If you’ve read the Daughter of Smoke and Bone trilogy, you already know Zuzana and Mik, Karou’s best friend from art school and her boyfriend, otherwise known as Violin Boy.  But you don’t know how Zuzana finally got up the courage to win Mik’s heart while Karou was out hunting for wishes.  And if you haven’t read those amazing books… then this novella is the perfect introduction to the marvelous world of magic and wishes that Zuzana, Mik, and Karou inhabit so fully.

Wait, you say, you already read Night of Cake and Puppets as an eBook?  This lovely print edition is lushly illustrated by Jim Di Bartolo, who also did the illustrated for Laini’s National Book Award-winning Lips Touch: Three Times, so even if you’ve already devoured this companion story on your tablet, you definitely want to read this gorgeous, romantic, Bohemian story of falling in love again.

Zuzana, apprentice puppet maker, and Mik, violinist, both work at the Marionette Theater of Prague on the weekends.  Zuzana is madly in love with the boy who believes in miracles (the sticker on his violin case tells her this)… but has never spoken to him.  Mik is fascinated by the tiny, fierce Zuzana, and imagines her to be the sort of girl who vanishes into mirrors and stars mist on Saturday nights… but he has never spoken to her.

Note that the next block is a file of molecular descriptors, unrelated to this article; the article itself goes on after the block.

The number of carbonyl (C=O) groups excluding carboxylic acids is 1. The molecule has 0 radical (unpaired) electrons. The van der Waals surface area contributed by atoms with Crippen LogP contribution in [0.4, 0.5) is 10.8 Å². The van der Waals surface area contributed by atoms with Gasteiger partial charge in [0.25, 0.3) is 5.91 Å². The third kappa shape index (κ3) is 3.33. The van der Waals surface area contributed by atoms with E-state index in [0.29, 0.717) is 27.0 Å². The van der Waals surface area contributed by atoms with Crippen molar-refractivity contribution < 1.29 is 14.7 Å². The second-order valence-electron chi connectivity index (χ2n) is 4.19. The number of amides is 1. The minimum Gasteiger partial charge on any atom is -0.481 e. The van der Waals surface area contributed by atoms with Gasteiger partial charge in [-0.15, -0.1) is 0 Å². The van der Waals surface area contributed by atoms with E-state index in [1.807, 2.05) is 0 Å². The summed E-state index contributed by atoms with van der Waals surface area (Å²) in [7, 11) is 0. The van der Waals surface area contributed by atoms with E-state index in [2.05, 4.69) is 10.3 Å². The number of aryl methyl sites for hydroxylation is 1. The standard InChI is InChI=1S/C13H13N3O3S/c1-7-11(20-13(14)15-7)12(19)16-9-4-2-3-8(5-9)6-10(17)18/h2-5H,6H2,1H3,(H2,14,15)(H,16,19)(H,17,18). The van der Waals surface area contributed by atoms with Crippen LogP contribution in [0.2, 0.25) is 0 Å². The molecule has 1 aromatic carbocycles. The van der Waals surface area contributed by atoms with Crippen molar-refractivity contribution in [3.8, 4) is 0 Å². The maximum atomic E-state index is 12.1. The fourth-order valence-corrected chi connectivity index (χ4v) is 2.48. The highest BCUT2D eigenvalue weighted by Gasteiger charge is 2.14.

Fortunately, Zuzana is in possession of five small wishes.  Wishes that can help her make magic happen with a little help from snow, sugar, puppets, cake, tea, and Mozart.  And on this snowy night in Prague, Zuzana is more than ready to write the first page of her own love story.

Wait, why are you still reading this blog post?!  Check out this book and disappear between the pages of its sugar-spun marzipan story of magic and snowflakes and first kisses.  Fall in love with snowy streets and marionettes and tombstones.  Wish for peacock footprints.  And then Carpe your own noctem.